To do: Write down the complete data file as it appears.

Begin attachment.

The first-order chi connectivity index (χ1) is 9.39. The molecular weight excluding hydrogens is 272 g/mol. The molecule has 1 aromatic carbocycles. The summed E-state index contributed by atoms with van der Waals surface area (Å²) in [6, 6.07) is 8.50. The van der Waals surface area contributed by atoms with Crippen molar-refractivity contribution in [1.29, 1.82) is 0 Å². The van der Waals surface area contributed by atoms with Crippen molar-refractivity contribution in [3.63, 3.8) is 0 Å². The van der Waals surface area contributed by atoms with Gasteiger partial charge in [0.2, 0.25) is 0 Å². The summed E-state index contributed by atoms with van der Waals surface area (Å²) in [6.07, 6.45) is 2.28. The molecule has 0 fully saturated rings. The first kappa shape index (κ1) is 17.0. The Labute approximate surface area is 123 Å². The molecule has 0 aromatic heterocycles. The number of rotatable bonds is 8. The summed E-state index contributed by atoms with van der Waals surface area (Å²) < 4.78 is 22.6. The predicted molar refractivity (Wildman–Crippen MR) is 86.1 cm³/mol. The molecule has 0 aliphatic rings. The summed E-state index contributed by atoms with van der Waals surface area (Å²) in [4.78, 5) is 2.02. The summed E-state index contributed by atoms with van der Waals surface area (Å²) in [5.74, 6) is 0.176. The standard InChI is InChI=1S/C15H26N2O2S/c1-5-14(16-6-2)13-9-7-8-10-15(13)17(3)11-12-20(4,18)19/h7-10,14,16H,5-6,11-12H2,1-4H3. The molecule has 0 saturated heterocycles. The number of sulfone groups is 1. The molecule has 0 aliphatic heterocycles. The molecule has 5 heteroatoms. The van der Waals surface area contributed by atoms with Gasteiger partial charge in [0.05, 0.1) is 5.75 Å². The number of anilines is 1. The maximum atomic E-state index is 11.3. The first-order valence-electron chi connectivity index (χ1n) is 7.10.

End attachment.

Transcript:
The first-order chi connectivity index (χ1) is 9.39. The molecular weight excluding hydrogens is 272 g/mol. The molecule has 1 aromatic carbocycles. The summed E-state index contributed by atoms with van der Waals surface area (Å²) in [6, 6.07) is 8.50. The van der Waals surface area contributed by atoms with Crippen molar-refractivity contribution in [1.29, 1.82) is 0 Å². The van der Waals surface area contributed by atoms with Crippen molar-refractivity contribution in [3.63, 3.8) is 0 Å². The van der Waals surface area contributed by atoms with Gasteiger partial charge in [0.2, 0.25) is 0 Å². The summed E-state index contributed by atoms with van der Waals surface area (Å²) in [6.07, 6.45) is 2.28. The molecule has 0 fully saturated rings. The first kappa shape index (κ1) is 17.0. The Labute approximate surface area is 123 Å². The molecule has 0 aromatic heterocycles. The number of rotatable bonds is 8. The summed E-state index contributed by atoms with van der Waals surface area (Å²) < 4.78 is 22.6. The predicted molar refractivity (Wildman–Crippen MR) is 86.1 cm³/mol. The molecule has 0 aliphatic rings. The summed E-state index contributed by atoms with van der Waals surface area (Å²) in [4.78, 5) is 2.02. The summed E-state index contributed by atoms with van der Waals surface area (Å²) in [5.74, 6) is 0.176. The standard InChI is InChI=1S/C15H26N2O2S/c1-5-14(16-6-2)13-9-7-8-10-15(13)17(3)11-12-20(4,18)19/h7-10,14,16H,5-6,11-12H2,1-4H3. The molecule has 0 saturated heterocycles. The number of sulfone groups is 1. The molecule has 0 aliphatic heterocycles. The molecule has 5 heteroatoms. The van der Waals surface area contributed by atoms with Gasteiger partial charge in [0.05, 0.1) is 5.75 Å². The number of anilines is 1. The maximum atomic E-state index is 11.3. The first-order valence-electron chi connectivity index (χ1n) is 7.10.